“I knew nothing about papayas at the time, but at least they were on the tree and I could see them,” he said. “So I got into the business and started selling ‘Caliman’ fruit.
Caliman, the oldest producer and exporter of Golden papayas from Brazil, refused to sell fruit that was green, fearing that customers would not have a good eating experience and would not buy again.
“It was difficult in the beginning because some people objected and said our fruit was too expensive from coming by plane,” said Levy de Barros. “They wanted cheap, green fruit that came by boat. And I said, ‘Sorry, then you won’t have my fruit because it will be by air and with color.’ Some clients decided to try, and I had to give a lot away, telling them if it didn’t sell, they wouldn’t have to pay.”
Eventually, Levy de Barros built a customer base in Germany, Spain, Austria, Belgium, Italy and Portugal, and business took off. This also coincided with the time that Caliman developed the Golden papaya variety, which is a very clean and beautiful piece of fruit.
After years of work demonstrating that the Golden papaya was not a preferred host for the fruit fly, the U.S. market was finally opened to Golden papayas in 1998, said Levy de Barros. That same year he moved his family to Florida and opened the U.S. offices of HLB.
For almost 10 years, Levy de Barros sold fruits only from Caliman from one farm in one region of Brazil. But papayas are so susceptible to Mother Nature, he said, and supermarkets are planning four to six months in advance, which is an eternity for papayas.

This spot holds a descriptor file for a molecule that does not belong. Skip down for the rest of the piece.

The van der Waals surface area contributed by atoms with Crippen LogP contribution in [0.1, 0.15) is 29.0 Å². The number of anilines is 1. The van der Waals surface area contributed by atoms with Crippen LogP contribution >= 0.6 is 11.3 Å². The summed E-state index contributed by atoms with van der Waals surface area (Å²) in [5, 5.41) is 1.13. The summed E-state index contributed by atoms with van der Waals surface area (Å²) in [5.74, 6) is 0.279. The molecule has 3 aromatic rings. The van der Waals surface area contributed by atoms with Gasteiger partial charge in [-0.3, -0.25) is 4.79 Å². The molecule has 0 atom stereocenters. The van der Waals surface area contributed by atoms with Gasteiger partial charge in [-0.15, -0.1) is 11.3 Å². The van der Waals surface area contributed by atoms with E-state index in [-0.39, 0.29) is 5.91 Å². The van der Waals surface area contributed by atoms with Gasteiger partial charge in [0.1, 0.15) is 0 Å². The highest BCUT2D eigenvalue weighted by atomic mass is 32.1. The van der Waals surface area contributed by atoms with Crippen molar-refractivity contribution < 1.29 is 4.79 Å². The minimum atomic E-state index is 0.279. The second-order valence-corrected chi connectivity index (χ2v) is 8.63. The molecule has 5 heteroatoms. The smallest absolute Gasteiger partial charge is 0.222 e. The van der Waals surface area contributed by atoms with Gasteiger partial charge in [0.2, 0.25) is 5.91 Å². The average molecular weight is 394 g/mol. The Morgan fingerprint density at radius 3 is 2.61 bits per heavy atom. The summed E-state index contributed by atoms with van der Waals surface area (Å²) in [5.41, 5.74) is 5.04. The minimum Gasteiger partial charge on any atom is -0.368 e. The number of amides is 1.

“Now, we source papayas from Ecuador, Mexico and Guatemala, as well as several regions in Brazil,” he said. “In the next five years and beyond, we will be looking to expand growing areas regardless of what products we handle. The idea is to have more varieties and more select growers.
“We also want to expand to more tropical products, expand the sourcing regions and work very closely with growers on topics such as food safety,” he added. “We are willing to make the necessary investments with our growers. We want to make them understand what is important.”
Business has changed drastically in the last 25 years, said Levy de Barros. On the retail side, supermarkets are much more strict about whom they buy from and how suppliers treat their workers, with an emphasis on social responsibility.
“But chains are extremely loyal,” he said. “Once you are in with a chain, they want to stay with you. Our first retail account was Costco, and they remain one of our best customers.”
Another factor in the success of HLB Specialties is that employees are treated well, said Levy de Barros.
“We have almost no turnover, and that is because we treat our employees as family,” he said. “They are my priority. In fact, I still have my original team in place in Germany - they have been with me for more than two decades.”
And key employees at HLB include Levy de Barros’s two children, Melissa and Lorenz, and his son-in-law, Andres Ocampo.
“They are much more involved in running the company these days,” he said. “And they share my passion for this business and do everything possible to make HLB successful. If you call HLB, you always get a person on the phone, and that is our goal to provide superior service to our clients. We try to think ahead and try to mitigate any potential problems that we can foresee.”